“If a shelter is adopting on a spay/ neuter contract, the fee is very important,” Wilson says. “It needs to create an incentive to get it done. And the fine for not complying needs to be high enough to make an impression.”

In our TulsaPets Magazine survey, the best contract we found is the one used by Enid Animal Shelter. Under the Enid contract, the new owner chooses from a list of local clinics and pays for the spay or neuter before taking the pet home. They then take the pet to the clinic to redeem the already paid for surgery. It does not cost more money to fulfill the contract, so it’s an easy choice.

That is not so in cities where the “deposit” is merely a portion of the cost of spaying or neutering the new pet, a process which forces the new owner to pay out more money to complete the adoption process after the animal is in their home. If the surgery costs more than the deposit, the new owner can save money by forfeiting the deposit and leaving the pet intact; basically, there is a financial incentive for noncompliance. It’s an honor system that usually fails. Nationally, the estimate on compliance with sterilization contracts is under 50 percent.

“A lot of places have adoption contracts that they themselves do not understand,” Wilson says. “A contract isn’t worth having if you’re not going to enforce it, or if it just carries a fine that people can laugh at.”

Deposits of $25 to $40 are the average at the Oklahoma shelters that release pets on contract; the City of Enid was the only agency that we spoke with that collects the full cost of the surgery as a deposit. None of the shelters releasing animals on a smaller deposit had programs in place whereby the surgery was paid in full by the smaller deposit.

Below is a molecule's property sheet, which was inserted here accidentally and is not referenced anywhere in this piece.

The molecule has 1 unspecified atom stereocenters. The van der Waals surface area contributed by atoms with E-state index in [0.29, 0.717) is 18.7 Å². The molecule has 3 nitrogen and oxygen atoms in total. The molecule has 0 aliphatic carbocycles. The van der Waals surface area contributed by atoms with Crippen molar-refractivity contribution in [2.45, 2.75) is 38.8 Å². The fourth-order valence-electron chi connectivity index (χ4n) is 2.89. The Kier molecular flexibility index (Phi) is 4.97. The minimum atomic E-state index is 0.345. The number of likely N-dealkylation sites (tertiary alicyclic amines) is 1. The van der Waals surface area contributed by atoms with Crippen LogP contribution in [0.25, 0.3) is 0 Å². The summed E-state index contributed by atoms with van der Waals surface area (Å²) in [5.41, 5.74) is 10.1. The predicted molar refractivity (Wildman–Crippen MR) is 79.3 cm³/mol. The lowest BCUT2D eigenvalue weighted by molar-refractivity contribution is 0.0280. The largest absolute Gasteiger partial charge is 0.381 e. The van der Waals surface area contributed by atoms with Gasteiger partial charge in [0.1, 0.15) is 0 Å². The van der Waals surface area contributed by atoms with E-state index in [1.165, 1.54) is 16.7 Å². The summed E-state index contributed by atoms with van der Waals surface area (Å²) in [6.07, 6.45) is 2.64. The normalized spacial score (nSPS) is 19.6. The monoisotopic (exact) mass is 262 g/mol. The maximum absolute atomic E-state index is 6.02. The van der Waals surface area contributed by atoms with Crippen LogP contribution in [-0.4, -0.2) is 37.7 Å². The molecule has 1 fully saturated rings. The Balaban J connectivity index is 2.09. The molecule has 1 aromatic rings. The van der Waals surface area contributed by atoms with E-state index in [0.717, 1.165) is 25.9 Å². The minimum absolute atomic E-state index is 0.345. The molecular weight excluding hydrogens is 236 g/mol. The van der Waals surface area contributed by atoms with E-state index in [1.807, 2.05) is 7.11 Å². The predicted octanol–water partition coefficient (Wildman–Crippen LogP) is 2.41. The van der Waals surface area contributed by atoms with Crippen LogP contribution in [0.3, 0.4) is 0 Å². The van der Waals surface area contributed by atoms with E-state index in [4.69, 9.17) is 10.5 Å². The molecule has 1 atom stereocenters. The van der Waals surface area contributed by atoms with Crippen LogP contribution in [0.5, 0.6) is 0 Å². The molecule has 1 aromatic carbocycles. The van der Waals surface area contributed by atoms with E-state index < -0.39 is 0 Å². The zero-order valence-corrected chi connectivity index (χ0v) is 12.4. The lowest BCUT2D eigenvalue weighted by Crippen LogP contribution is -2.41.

Nancy Atwater, executive director and founding board member of Tulsa-based Spay Oklahoma, says that the problem of intact release of shelter pets cannot be overstated. “This is a no-brainer,” she says. “Releasing intact animals is self defeating. At least some of the animals will have unwanted litters that will then produce unwanted litters. Intact release also reduces the chances of a successful adoption; the behavior associated with being intact, such as roaming, fighting or attracting males does not make the pet more endearing to people.”

“Things have changed a lot since the passage of this statute in 1986,” Atwater adds. “Veterinarians used to tell people to have pets spayed at 6 months. But a lot of cats are pregnant by 6 months old, and now people are encouraged to avoid the first heat cycle. It’s important to revisit these policies, so they do what they are intended to do.”

Spay Oklahoma helps shelters in the region develop procedures for transport and billing, so that pets can be altered before going into a new home. “A volunteer can accomplish a lot by becoming a spay/neuter transporter for their local shelter,” Atwater says.

Rose Wilson best summed up the importance of the Sterilization Act, and why we should look closely at this issue. “The main thing is that if the law is worth passing, it needs to be enforced,” she says. “There’s no point in passing laws we don’t plan to enforce.”